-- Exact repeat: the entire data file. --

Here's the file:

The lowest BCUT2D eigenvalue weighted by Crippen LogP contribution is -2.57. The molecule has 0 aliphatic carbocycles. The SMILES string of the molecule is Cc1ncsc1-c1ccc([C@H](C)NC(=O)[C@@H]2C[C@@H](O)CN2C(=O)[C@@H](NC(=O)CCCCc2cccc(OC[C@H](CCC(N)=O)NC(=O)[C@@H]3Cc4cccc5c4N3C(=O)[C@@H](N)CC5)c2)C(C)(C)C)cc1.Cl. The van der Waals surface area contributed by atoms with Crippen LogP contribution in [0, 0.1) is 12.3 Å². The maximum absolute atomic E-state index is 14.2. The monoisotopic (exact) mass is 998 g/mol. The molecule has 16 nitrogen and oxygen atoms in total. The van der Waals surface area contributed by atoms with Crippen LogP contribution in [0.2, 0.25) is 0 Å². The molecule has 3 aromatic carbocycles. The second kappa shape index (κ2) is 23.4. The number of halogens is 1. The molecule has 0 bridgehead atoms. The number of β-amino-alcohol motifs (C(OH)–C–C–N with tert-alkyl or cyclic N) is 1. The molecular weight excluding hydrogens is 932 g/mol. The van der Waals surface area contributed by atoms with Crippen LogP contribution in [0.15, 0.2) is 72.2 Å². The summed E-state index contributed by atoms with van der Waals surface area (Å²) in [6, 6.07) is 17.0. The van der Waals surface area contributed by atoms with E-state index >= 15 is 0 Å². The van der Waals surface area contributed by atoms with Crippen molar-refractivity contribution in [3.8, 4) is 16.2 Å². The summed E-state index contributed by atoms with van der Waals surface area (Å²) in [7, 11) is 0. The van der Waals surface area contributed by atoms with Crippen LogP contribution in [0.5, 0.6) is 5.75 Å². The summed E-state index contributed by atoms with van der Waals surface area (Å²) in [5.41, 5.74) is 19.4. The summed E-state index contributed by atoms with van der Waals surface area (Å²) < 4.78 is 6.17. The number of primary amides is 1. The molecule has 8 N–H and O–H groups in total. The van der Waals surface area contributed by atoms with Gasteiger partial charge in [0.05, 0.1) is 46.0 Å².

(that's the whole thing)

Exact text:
The lowest BCUT2D eigenvalue weighted by Crippen LogP contribution is -2.57. The molecule has 0 aliphatic carbocycles. The SMILES string of the molecule is Cc1ncsc1-c1ccc([C@H](C)NC(=O)[C@@H]2C[C@@H](O)CN2C(=O)[C@@H](NC(=O)CCCCc2cccc(OC[C@H](CCC(N)=O)NC(=O)[C@@H]3Cc4cccc5c4N3C(=O)[C@@H](N)CC5)c2)C(C)(C)C)cc1.Cl. The van der Waals surface area contributed by atoms with Crippen LogP contribution in [0, 0.1) is 12.3 Å². The maximum absolute atomic E-state index is 14.2. The monoisotopic (exact) mass is 998 g/mol. The molecule has 16 nitrogen and oxygen atoms in total. The van der Waals surface area contributed by atoms with Crippen LogP contribution in [0.2, 0.25) is 0 Å². The molecule has 3 aromatic carbocycles. The second kappa shape index (κ2) is 23.4. The number of halogens is 1. The molecule has 0 bridgehead atoms. The number of β-amino-alcohol motifs (C(OH)–C–C–N with tert-alkyl or cyclic N) is 1. The molecular weight excluding hydrogens is 932 g/mol. The van der Waals surface area contributed by atoms with Crippen LogP contribution in [0.15, 0.2) is 72.2 Å². The summed E-state index contributed by atoms with van der Waals surface area (Å²) in [6, 6.07) is 17.0. The van der Waals surface area contributed by atoms with E-state index >= 15 is 0 Å². The van der Waals surface area contributed by atoms with Crippen molar-refractivity contribution in [3.8, 4) is 16.2 Å². The summed E-state index contributed by atoms with van der Waals surface area (Å²) in [7, 11) is 0. The van der Waals surface area contributed by atoms with Crippen LogP contribution in [0.5, 0.6) is 5.75 Å². The summed E-state index contributed by atoms with van der Waals surface area (Å²) in [5.41, 5.74) is 19.4. The summed E-state index contributed by atoms with van der Waals surface area (Å²) < 4.78 is 6.17. The number of primary amides is 1. The molecule has 8 N–H and O–H groups in total. The van der Waals surface area contributed by atoms with Gasteiger partial charge in [0.05, 0.1) is 46.0 Å².